By Jason Bowman
Consider it pure joy, my brothers and sisters, whenever you face trials of many kinds, because you know that the testing of your faith produces perseverance. Let perseverance finish its work so that you may be mature and complete, not lacking anything. James 1:2-4
No one likes to suffer. We want happiness, peace and joy. And there is nothing wrong with that! No one in Scripture wanted to suffer either. Stephen was not looking to get stoned, and Peter didn’t ask to be thrown into prison. Despite our feelings about trials and suffering, they are part of a fallen world. Even Jesus suffered through trials (Hebrews 5:8). Though we cannot avoid tribulation, according to James, we can make something good out of it. If we believe the Scripture, we must ask the question: “Do I want the trials in my life to control me or to become a means by which God grows me?”
James calls trials: the “testing of your faith” (1:3). Through trials, God wants to refine our faith. Suffering and pain are both very real, and God does not ask us to deny that. Instead, he asks us to respond by trusting him and leaning into him rather than giving into our grumbling, anger or self-pity. As we practice trust by turning to God when we hurt, asking God for strength and counting on God to bring good out of our trials, it develops perseverance in our faith.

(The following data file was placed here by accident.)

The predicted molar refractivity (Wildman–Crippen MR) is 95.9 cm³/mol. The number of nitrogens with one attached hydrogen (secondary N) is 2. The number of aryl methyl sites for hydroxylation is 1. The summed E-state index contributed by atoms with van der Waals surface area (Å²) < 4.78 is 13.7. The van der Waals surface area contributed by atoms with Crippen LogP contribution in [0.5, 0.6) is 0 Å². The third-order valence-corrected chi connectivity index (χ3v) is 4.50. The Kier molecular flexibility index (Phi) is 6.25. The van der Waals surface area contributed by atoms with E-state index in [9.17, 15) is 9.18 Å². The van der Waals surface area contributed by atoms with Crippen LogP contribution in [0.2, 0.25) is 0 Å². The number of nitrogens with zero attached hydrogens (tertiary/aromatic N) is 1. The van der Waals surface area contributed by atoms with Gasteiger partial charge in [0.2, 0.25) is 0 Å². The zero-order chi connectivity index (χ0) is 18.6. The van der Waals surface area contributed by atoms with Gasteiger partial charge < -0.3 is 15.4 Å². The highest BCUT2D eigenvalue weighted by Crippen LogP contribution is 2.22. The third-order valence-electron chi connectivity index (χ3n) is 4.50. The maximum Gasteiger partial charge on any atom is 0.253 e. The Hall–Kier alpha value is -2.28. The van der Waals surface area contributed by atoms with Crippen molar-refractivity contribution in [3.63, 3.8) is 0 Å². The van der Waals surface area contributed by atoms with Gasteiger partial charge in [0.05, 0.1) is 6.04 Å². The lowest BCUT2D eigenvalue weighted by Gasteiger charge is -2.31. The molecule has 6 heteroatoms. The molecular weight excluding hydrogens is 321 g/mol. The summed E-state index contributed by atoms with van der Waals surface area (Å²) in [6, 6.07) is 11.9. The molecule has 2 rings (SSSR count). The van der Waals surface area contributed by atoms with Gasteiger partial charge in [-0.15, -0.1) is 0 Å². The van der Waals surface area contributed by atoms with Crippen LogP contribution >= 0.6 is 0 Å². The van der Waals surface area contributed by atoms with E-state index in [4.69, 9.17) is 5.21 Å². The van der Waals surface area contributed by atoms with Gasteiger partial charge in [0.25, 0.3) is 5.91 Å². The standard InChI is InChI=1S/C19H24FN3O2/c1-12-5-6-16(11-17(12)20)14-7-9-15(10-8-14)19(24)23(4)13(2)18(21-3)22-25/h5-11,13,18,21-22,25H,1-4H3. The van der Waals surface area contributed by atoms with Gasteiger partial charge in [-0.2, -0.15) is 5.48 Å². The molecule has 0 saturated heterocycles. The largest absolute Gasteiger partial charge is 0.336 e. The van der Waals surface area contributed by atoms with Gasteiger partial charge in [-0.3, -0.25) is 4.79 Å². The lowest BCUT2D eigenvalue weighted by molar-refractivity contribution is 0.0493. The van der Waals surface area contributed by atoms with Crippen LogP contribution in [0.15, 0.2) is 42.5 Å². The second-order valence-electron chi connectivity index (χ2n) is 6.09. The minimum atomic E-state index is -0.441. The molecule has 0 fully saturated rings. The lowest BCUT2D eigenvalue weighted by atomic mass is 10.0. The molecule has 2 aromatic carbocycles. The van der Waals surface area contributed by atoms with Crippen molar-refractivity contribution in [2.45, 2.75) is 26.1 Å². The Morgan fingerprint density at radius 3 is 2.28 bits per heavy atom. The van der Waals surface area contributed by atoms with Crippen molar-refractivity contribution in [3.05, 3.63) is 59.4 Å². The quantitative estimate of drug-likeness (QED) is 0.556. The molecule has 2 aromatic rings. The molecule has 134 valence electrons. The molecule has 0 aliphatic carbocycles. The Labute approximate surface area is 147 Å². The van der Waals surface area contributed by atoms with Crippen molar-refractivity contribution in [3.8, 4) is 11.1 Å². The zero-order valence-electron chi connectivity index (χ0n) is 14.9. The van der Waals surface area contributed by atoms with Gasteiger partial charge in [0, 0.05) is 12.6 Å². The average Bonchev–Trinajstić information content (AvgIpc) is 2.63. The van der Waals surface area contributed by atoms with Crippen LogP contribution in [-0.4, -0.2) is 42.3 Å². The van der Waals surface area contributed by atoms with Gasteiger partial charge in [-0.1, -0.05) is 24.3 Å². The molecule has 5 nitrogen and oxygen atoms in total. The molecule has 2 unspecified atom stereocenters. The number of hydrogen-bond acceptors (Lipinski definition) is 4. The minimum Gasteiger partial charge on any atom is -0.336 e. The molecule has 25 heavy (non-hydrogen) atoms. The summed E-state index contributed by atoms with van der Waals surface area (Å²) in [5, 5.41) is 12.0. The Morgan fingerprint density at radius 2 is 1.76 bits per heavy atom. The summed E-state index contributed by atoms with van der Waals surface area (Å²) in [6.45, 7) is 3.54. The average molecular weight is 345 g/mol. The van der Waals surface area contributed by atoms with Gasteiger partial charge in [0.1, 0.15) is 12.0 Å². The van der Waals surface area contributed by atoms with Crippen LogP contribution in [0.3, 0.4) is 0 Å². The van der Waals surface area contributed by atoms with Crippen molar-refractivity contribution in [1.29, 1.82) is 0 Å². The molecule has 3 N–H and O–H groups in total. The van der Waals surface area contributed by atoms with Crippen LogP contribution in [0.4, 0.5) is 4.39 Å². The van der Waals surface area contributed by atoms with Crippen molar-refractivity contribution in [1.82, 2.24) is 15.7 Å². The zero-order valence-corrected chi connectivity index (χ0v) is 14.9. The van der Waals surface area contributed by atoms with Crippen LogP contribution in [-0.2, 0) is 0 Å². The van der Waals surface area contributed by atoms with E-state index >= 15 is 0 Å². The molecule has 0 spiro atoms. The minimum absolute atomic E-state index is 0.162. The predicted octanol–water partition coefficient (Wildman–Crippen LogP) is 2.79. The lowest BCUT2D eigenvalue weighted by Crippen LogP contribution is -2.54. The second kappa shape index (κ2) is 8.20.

That is the first part of growing spiritually, but we cannot give up there. James continues by writing: “Let perseverance finish its work …” (1:4). Maturity comes over time as we persist in trusting God during our most difficult moments. Building spiritual maturity takes determination in our faith and hard work in our souls. We need grit. We are building spiritual muscles. A single prayer during our trials is like going to the gym one time. It might feel good in the moment, but it won’t produce the long term impact we want. Perseverance must finish its work. This means we must exercise perseverance throughout our tribulations. As we recognize God refining our faith through our trials and we endure the tribulation by persevering in our trust of him, the Holy Spirit brings spiritual maturity to our lives.
What trials are you in right now? How are you handling them? Be honest with yourself and with God. How often are you grumbling or getting angry or getting lost in self-pity?
Today, as you feel the suffering or the anxiety brought on by the various trials in your life, respond each time by sharing with God how you are feeling in that moment. Then remember how much God loves you and ask him for strength and for the faith to trust that he is working in you to bring about spiritual maturity.